By Jesse Weaver, Jun 13 2017 12:45AM
Hello! In this post I’ll discuss the first phase of an exciting new project for us, the new Gillman Home Center store in Eaton, OH. We’re happy to be the ones working on this job for a couple of reasons. Since Carter Lumber closed down their store in Eaton several years ago, the only place homeowners and contractors could purchase building materials locally was the Ace Hardware store. They’ve been great to have around, but it’s a small store with limited stock, so most people have been traveling to Richmond or Dayton for their building needs. Gillman Home Center will be a larger home improvement store with a lumberyard, rental equipment, tools, appliances, lighting, etc. It’s not as large as a Lowes or Menards, but it’ll be perfect for the local contractors, and we’re glad to see it coming in to Preble County!
The other reason we’re happy to be the electricians working this job is that it’s the largest project we’ve been a part of to date. And we get to wire it from the ground up! Much of our commercial work has been remodels or tenant build outs, where we come into an existing building and change or replace some of the wiring, or add new wiring, depending on the owner’s needs. It can be challenging to work with existing wiring and figure out what is safe, what equipment it powers, is it an appropriate wiring method for the situation? But this work is all new, and we can install it correctly, cost-effectively, and neatly, straight from the beginning!
So this past week we installed the underslab conduits. This building is a metal frame building, built on a concrete slab. There is no crawlspace underneath the floor, and most of the ceiling will be open to the girders 16’ - 18’ above the floor. There are free-standing counters throughout the sales floor, and the cleanest, most economical way to install conduit for the power and communications wiring is in the floor, before concrete is poured.
To do this correctly requires an accurate layout of the store and locations for power and data outlets. We also needed to know exactly what those outlets were for in order to appropriately size the conduit. We discussed with the owner what his electrical needs were and where the conduit stubups should be located. A metal rebar stake was hammered into the ground at each location, far enough that it would be covered by the concrete. Each stubup was tied to those stakes to ensure that it didn’t shift while concrete was poured. Inside the utility room area, underneath what would be the electrical panels, we hammered two stakes with a piece of strut in between them. All of our conduit runs turned up there and were strapped to the strut, keeping them in place and neatly spaced apart.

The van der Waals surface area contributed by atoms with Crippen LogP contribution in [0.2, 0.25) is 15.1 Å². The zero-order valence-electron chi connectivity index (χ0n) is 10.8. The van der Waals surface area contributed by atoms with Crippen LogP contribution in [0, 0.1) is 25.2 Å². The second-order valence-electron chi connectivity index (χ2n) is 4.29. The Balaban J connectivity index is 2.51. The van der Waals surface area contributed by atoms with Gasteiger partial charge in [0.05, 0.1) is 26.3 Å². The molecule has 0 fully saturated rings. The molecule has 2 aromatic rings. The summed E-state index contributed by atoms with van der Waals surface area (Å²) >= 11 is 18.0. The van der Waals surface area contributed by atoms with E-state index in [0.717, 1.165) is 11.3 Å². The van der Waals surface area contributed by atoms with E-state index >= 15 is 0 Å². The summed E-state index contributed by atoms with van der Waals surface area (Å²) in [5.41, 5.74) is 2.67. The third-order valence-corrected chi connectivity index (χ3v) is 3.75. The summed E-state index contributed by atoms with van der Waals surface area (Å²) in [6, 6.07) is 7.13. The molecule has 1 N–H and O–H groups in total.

Sand was used as the underlayment for the concrete, and although we weren’t required to do so, we scratched our conduit runs into the sand so the concrete floor would have it’s full thickness. We’ve been a part of a remodel project in the past where the concrete slab was cut out to expose the plumbing pipes, and the electrical conduits had been installed in the slab. They were cleanly cut in half, beyond repair, and it was a major effort to reroute those circuits. To avoid that future possibility for this building, we installed our conduits deep enough that it wouldn’t be damaged by the use of a normal concrete saw.
Our work was inspected by the city electrical inspector the next day, who commented that everything looked great and he could tell that “this ain’t your first rodeo!” Concrete was then poured after that, and now that it’s set and finished, the building is ready to be built. We may install conduit outside for the parking lot lights before then, otherwise, we won’t be back until the walls and roof are in place. This project is well under way, and we’re starting to see it take shape! I’ll keep you updated the next time we get back in there. Thanks for reading!